Setting foot in Najaf city today, you will immediately be distracted by large signs, varied in colour and design, of the many hotels crowding the city. Some are worn by time, others are bright and new, but together
030408-N-5362A-002Al Najaf, Iraq (April 08, 2003) - - The holy Shiite Muslim mosque Dareeh Ali Mam Ali sits peacefully in the Iraqi city of Najaf.OPERATION IRAQI FREEDOM is the multinational coalition effort to liberate the Iraqi people, eliminate Iraq's weapons of mass destruction and end the regime of Saddam Hussein.U.S. Navy photo by Photographer's Mate 1st Class Arlo K. Abrahamson.Photograph cleared for public release by LT John Gay, Combined Press Information Center. (CPIC)
Since the collapse of Saddam's regime, the city had witnessed a huge increase in the number of visitors. Under Saddam constraints were imposed on visitors in order to prevent mass gatherings and the threat of public rebellions. Today, however, thousands of Iraqi Shiites visit one of their faith’s most revered cities every day.
"Before 2003 visitors numbered no more than a few thousand each month,” says Housen Ahmed, a perfume dealer located next to the venerated tomb of Ali. “They were mostly Iraqis from different cities coming for the purpose of burying the dead in the city's big cemetery. At that time our city was the city of cemeteries.”
For hundreds of years the Shia faithful from Iraq and beyond have brought their dead to be buried in the famous "Wadi al-Salam" (The Valley of Peace) cemetery, located next to the tomb of Imam Ali Bin Abi Taleb. Najaf became an ocean of graves.
Following the US-led invasion of Iraq in 2003, the number of dead arriving into the cemeteries sky-rocketed to the point that thousands of identified victims were being buried each month at the height of the violence in 2006.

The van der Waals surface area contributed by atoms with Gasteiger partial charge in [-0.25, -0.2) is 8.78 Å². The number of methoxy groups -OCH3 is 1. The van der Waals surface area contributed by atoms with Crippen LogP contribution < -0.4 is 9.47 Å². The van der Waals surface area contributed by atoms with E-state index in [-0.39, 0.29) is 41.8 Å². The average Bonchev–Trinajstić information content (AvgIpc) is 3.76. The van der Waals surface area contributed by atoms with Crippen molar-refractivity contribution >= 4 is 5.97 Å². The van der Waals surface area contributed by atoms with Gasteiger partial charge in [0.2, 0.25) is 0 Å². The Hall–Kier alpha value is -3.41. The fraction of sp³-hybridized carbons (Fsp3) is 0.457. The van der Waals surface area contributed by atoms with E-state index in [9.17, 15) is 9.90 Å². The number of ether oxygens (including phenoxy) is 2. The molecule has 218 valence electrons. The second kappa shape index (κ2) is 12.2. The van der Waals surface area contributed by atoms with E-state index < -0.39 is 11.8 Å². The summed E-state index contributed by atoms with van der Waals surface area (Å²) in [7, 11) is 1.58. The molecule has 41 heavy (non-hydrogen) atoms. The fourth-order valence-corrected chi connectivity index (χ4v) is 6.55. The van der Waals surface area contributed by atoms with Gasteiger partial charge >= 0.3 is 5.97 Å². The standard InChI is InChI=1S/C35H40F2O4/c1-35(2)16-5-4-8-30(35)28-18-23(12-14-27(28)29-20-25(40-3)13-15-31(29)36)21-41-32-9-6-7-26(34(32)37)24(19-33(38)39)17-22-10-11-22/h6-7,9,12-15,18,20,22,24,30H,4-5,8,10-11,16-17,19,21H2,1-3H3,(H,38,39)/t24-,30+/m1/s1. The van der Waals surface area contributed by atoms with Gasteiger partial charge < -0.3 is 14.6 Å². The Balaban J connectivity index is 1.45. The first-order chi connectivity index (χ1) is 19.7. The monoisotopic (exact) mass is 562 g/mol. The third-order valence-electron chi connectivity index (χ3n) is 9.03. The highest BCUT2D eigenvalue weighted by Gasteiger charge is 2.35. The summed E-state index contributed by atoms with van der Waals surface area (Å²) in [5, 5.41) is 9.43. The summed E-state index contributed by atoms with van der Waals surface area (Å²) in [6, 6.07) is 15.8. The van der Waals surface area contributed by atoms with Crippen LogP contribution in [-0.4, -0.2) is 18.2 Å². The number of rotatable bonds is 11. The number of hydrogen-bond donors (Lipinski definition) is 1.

"In the days of war with Iran, we used to bury around 300 victims a month except for the days of big battles. But between 2004 and 2006 we received thousands of dead every month," said Ali Abu Saibaa a grave digger.
Abu Saibaa paints a dark picture of a city consumed by the dead. As he talks, he waves both hands to indicate the huge area covered by the cemetery which accounts for around two thirds of the entire city. The site is considered the biggest Islamic cemetery in the world and the second largest cemetery after Ohlsdorf Cemetery in Germany.
Yet, even as the city has absorbed the bodies of the dead, recent improvements in security point to a new future beckoning for the city: one of tourism and hotels.
As the cemetery has broadened horizontally, hotels have risen up vertically.
"We now believe that every building destroyed in these neighborhoods will be replaced with newly built hotels,” remarks Abu Zahraa, a local resident. Hotels or smaller ‘Musafer Khana’ (travelers’ inns) are sprouting up across the city. According to Maisam Adeeb, manager of the Al-Faez hotel, "hotels are the place of the rich these days". Even what were just small homes one year ago have now been transformed into four story hotels, he says. “The goal is to benefit from the crowds of foreign visitors, especially Iranian visitors, as much as possible.”
Ten million visitors now come to the city each year from Iran, Afghanistan, Pakistan, India, the Arab Gulf and across the Muslim world. The Iraqi Investment Bureau estimates that the number of visitors to the city will reach 25 million per year by 2015.
For the city’s businesses and traders, the key to renewed growth and commercial gains has been the improvement in the city’s security. "We cannot compare the business we have today with what we had three years ago,” says Abdulla Munaf, a textiles dealer who hopes to move into the hotel business. “Security today allows us to open shops and work late at night and sometimes till the morning."
While the hospitality industry is booming some observers worry that other potentially profitable sectors of the city are being neglected. According to business student, Ali al-Fatlawi, the city lacks restaurants and entertainment centers, which could prove equally lucrative as the hotel industry.
What is clear is that a period of transition is under way in Najaf. The city is seeing investment like never before and its image is changing considerably. Maybe, it is about to abandon its reputation as a place for headstones in favour of glitzy hotels.